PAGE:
I've made rabbets and tenons using the bandsaw many times, but those pieces were not a part of an assembly.

This one was way off, but the 3 others were very close, so I needed a way to make them all identical and this was a "quick and dirty" solution, but very effective and that's why I posted it.
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The answer to your question will only be as detailed and specific as the question is detailed and specific. Good questions also include a sketch or a photo that illustrates your issue. (:< D)
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post #4 of 8 Old 06-04-2020, 12:28 AM
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It helps to start with a uniform mama rabbit and a uniform daddy rabbit....

"The kind of man who wants the government to adopt and enforce his ideas is always the kind of man whose ideas are idiotic." -H.L. Mencken
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post #5 of 8 Old 06-04-2020, 10:31 AM Thread Starter
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This technique will work on larger rabbets as well

Let's say you need a 1/2" deep rabbet on a piece of 3/4" thick stock. You can saw away most of the waste leaving just enough to pare away and resting your chisel or rabbet plane on a 1/2" thick spacer. They will all be the same thickness this way.


The answer to your question will only be as detailed and specific as the question is detailed and specific. Good questions also include a sketch or a photo that illustrates your issue. (:< D)
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post #6 of 8 Old 06-04-2020, 10:53 AM
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A router plane is also good tool for this.

Robert
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post #7 of 8 Old 06-04-2020, 05:07 PM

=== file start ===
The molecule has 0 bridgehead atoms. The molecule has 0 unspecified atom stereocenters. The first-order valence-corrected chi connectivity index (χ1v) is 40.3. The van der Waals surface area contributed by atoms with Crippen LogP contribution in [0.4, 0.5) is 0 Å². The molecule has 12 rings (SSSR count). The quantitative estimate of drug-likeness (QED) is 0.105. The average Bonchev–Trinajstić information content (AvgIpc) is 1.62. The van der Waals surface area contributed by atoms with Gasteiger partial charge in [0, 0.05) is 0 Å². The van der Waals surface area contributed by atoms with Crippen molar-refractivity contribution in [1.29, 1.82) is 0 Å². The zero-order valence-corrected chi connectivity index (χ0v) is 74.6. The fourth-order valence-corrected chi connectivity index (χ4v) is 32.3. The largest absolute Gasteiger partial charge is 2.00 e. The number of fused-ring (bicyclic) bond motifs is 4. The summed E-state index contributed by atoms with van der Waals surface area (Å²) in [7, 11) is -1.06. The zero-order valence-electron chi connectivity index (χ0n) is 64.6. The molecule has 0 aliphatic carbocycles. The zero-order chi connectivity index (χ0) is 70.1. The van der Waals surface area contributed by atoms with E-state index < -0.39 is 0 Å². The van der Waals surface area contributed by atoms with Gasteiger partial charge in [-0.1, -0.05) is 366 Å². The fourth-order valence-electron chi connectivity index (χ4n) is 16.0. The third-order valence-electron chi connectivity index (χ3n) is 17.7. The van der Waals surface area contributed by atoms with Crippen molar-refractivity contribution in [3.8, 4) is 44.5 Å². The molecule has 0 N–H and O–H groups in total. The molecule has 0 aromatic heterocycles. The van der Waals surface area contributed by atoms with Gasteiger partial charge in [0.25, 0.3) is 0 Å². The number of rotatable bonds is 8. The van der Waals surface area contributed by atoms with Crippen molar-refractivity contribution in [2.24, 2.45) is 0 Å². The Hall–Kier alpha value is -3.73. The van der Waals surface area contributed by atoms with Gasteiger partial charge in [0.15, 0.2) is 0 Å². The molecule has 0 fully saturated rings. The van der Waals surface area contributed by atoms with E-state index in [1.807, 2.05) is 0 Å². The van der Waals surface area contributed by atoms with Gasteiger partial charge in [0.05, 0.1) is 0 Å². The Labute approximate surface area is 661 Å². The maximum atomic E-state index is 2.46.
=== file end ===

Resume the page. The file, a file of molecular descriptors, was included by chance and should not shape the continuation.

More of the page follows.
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I did not realize you used a bandsaw to saw the rabbits. Hard for me to picture, I have used a tablesaw, router, jointer , milling machine and rabbit planes to saw the rabbits. Lots of ways to do things, your way is new to me.
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post #8 of 8 Old 06-04-2020, 06:12 PM Thread Starter
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I had to use the bandsaw or a .....

Quote:
Originally Posted by kwoodhands View Post
I did not realize you used a bandsaw to saw the rabbits. Hard for me to picture, I have used a tablesaw, router, jointer , milling machine and rabbit planes to saw the rabbits. Lots of ways to do things, your way is new to me.
mike

Because the small shelve unit was stapled together an would not come apart, I either had to use a handsaw or a bandsaw. I couldn't fit my table saw in between the shelves


So, as I stated above I use the bandsaw for making tenons. Here's some photos showing the fence, but usually I use a stop block clamped on for the depth:






So, two fence settings are all you need for the shoulders, but the piece must be held vertically for the face cuts, or you'll get a tapered tongue. I use a miter gauge. It's way better than a dado set on the table saw, just as accurate and no need to change out your saw blades, a tedious task which I avoid when possible.

The answer to your question will only be as detailed and specific as the question is detailed and specific. Good questions also include a sketch or a photo that illustrates your issue. (:< D)